While the Cleveland Cavaliers made quick work of the Atlanta Hawks in one of the Eastern Conference Semifinals, the other half of the Conference Finals equation out East proves to be a much tighter battle. The Miami Heat and Toronto Raptors are knotted up at two games apiece after the Heat earned a clutch overtime victory on their home floor on Monday night in Game 4.
Now the seven-game series becomes a best-of-three, with the right to play the imposing force that is the Cavs on the line. Two of the remaining three games in this series will occur in Toronto, which might make you believe that the Raptors have the edge.
While it will certainly continue to be a battle (every game in this series has been decided by seven points or less), we think it’s actually the Heat that should find a way to advance. Why, you may wonder? Well, we have three reasons to like Miami’s chances.
3. Road tested
Throughout the first two rounds of the playoffs, the Heat proved that they can earn road wins when their backs are against the wall. The first example occurred in round one when they were down 3-2 in their series against the Charlotte Hornets. Miami had just come off a tough home loss in Game 5, but they bounced back in Charlotte to win Game 6 and, eventually, Game 7 at home.
In the first game of the Conference Semifinals, they found a way to win in Toronto to start the series off on the right note. While it certainly won’t be an easy task to win a second game on the road, the Heat proved they can handle the challenge in the past.
With a Game 3 victory in Miami, the Raptors displayed the ability to win on the road, too. However, they also lost two games at home this postseason (despite owning a 32-9 mark at home during the regular season), so they have been vulnerable in front of their home crowd.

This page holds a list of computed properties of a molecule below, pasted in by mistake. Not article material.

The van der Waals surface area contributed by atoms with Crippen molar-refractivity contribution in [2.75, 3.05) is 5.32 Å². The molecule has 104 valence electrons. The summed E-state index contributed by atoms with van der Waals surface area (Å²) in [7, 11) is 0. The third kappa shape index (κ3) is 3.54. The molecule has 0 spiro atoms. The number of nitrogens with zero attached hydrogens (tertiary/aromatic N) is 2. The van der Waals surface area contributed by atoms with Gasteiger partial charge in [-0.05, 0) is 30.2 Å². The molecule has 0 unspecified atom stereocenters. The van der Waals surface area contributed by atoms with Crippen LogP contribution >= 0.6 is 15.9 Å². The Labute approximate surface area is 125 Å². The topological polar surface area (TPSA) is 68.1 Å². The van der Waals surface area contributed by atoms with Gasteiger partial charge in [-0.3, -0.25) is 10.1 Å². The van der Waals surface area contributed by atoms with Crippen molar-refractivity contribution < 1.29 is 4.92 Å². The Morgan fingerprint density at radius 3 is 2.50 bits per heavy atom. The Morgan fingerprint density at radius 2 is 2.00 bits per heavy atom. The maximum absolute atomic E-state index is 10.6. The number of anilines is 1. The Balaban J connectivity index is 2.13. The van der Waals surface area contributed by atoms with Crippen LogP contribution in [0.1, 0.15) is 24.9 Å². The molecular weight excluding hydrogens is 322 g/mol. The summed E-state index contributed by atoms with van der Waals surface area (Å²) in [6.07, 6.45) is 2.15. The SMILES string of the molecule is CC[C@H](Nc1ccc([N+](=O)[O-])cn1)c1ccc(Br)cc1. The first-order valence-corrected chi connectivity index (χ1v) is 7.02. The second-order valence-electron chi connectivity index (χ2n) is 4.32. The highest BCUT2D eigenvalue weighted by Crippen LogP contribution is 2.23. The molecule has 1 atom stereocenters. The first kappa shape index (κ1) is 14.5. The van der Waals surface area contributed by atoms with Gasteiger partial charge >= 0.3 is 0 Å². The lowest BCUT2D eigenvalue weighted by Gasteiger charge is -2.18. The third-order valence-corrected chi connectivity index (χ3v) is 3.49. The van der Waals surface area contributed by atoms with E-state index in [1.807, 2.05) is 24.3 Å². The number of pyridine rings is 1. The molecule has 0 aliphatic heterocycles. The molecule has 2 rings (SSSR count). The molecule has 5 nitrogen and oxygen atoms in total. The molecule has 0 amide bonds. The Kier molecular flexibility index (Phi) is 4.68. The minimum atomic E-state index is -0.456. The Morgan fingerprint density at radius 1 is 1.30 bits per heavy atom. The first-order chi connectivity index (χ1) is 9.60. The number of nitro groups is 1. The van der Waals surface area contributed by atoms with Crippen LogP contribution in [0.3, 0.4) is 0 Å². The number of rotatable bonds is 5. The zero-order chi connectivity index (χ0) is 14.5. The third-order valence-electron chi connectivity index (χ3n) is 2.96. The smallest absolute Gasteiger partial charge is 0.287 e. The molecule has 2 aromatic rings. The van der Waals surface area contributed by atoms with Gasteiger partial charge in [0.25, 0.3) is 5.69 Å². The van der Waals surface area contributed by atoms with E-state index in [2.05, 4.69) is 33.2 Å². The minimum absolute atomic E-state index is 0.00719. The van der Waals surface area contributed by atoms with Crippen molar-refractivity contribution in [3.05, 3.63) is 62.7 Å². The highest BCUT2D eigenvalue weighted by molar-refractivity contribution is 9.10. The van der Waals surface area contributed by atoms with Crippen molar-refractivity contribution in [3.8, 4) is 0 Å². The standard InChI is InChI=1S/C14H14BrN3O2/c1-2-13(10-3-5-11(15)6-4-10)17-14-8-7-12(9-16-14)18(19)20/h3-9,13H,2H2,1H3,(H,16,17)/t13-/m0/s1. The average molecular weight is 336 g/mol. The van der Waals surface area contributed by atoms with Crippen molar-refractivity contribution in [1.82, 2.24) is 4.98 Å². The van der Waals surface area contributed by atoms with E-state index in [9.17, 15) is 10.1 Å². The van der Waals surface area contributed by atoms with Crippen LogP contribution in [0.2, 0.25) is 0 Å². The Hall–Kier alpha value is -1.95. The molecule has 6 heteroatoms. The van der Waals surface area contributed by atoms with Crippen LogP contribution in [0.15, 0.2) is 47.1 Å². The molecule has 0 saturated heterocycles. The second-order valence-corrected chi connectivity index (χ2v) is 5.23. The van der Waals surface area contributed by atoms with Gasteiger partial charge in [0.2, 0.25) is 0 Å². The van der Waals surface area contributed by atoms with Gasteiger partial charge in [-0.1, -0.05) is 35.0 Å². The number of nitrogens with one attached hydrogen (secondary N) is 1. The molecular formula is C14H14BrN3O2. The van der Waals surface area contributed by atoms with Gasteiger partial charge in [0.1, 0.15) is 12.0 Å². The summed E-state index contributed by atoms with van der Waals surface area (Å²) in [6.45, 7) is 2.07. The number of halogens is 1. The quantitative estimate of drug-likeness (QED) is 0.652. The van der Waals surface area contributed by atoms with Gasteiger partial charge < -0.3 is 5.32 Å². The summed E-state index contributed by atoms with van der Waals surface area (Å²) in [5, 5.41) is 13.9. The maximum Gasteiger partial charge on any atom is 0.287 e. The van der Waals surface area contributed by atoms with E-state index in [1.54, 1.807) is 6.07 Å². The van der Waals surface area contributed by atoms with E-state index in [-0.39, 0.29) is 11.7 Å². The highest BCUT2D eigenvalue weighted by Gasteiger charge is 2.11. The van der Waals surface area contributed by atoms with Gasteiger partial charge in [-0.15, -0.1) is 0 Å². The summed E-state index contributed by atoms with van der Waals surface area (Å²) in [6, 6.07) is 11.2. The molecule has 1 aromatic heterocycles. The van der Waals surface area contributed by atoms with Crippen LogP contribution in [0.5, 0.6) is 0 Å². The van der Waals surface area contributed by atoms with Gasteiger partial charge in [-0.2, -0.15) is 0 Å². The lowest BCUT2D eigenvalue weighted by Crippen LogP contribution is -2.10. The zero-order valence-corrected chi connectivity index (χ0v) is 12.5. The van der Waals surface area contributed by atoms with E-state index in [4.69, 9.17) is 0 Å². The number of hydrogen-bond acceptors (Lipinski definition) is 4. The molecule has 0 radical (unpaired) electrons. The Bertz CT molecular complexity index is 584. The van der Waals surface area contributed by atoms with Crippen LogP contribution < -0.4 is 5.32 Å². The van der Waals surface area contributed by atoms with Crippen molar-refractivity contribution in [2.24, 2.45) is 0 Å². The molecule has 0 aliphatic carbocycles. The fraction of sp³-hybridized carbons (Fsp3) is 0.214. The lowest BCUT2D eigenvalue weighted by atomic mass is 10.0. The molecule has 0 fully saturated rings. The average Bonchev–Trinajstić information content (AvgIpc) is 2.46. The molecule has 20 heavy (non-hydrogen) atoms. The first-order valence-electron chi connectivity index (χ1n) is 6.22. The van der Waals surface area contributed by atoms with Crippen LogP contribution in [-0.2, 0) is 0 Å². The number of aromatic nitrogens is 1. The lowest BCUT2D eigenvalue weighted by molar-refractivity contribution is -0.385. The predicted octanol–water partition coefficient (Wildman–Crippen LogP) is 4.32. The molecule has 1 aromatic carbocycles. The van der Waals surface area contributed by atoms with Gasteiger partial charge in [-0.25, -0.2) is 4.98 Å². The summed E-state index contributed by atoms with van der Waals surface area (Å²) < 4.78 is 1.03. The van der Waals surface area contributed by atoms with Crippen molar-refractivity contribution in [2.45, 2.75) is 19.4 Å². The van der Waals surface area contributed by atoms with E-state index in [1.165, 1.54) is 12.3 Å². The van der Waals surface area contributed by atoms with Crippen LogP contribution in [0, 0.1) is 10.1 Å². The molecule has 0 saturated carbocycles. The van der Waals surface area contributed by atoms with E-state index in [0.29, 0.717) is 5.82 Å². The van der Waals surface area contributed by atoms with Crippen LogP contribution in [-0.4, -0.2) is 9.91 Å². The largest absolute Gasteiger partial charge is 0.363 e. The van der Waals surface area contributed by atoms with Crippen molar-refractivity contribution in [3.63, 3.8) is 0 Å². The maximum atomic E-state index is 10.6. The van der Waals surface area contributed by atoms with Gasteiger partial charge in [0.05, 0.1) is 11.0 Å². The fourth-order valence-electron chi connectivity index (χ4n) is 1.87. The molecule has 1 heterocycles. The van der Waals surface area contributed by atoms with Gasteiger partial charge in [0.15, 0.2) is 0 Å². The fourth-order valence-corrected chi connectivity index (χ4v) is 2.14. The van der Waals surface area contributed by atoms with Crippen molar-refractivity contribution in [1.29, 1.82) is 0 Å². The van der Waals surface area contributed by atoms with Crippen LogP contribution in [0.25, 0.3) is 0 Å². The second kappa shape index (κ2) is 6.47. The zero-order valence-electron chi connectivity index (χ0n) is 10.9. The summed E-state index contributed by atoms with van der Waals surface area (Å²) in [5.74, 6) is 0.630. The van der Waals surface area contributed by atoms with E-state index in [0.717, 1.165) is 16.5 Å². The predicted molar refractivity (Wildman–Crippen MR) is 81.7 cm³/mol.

With how tight this series’ games have been, it may not matter where they are played. Both teams can win on the road and Miami’s desperation may lead them to stealing another one in Toronto to seize control of the series.
2. Playoff experience
Miami’s roster — with the likes Dwyane Wade, Joe Johnson, Luol Deng, and others — is full of players who have experienced many playoff runs and played in plenty of 2-2 series over the years. Toronto, on the other hand, has several guys who are in the midst of their first extended postseason appearance.
While experience can be overrated, it could determine how the remaining two or three games of this series play out. The pressure is so high at this point in the season, and it is crucial to execute late in games if you want to earn wins. Several of Miami’s players know what that pressure feels like, which has prepared them to handle the moment and allow them to play their game.
With Toronto’s lack of experience and understanding of what that pressure feels like, they crumble in the remaining fourth quarters in this series — sort of like they did in Game 4. If these games continue to be tight, you have to like the Heat’s chances to win two out of three games.
1. Clutch factor
This series could come down to one thing and one thing only; the team that can execute down the stretch and make clutch plays in critical moments should win. The answer to that question comes down to the superstar players in the series who are called upon to close games. Toronto has solid options in Kyle Lowry and DeMar DeRozan to handle that task, but when you talk about clutch basketball players, it’s tough to ask for someone better than Dwyane Wade.
Throughout this series, Wade has proven his ability to take over games and will his team to victory. In Game 1, he had 24 points, but seven of those came in overtime when his team really needed it. In Game 4, the story was similar, as Wade had 30 points, including nine in the fourth to fuel a Heat comeback win in OT. Few players have as much confidence late in games as Wade; he can carry his team to two victories with so much on the line.
Aside from Wade, the Heat prove to be more clutch than the Raptors in this series overall, as shown by their two overtime wins (Toronto did win in OT in Game 2). That ability to win close games, along with their experience, should lead Miami past Toronto in a series that should continue to be an entertaining battle and go the full seven games.
Statistics and info courtesy of ESPN.com.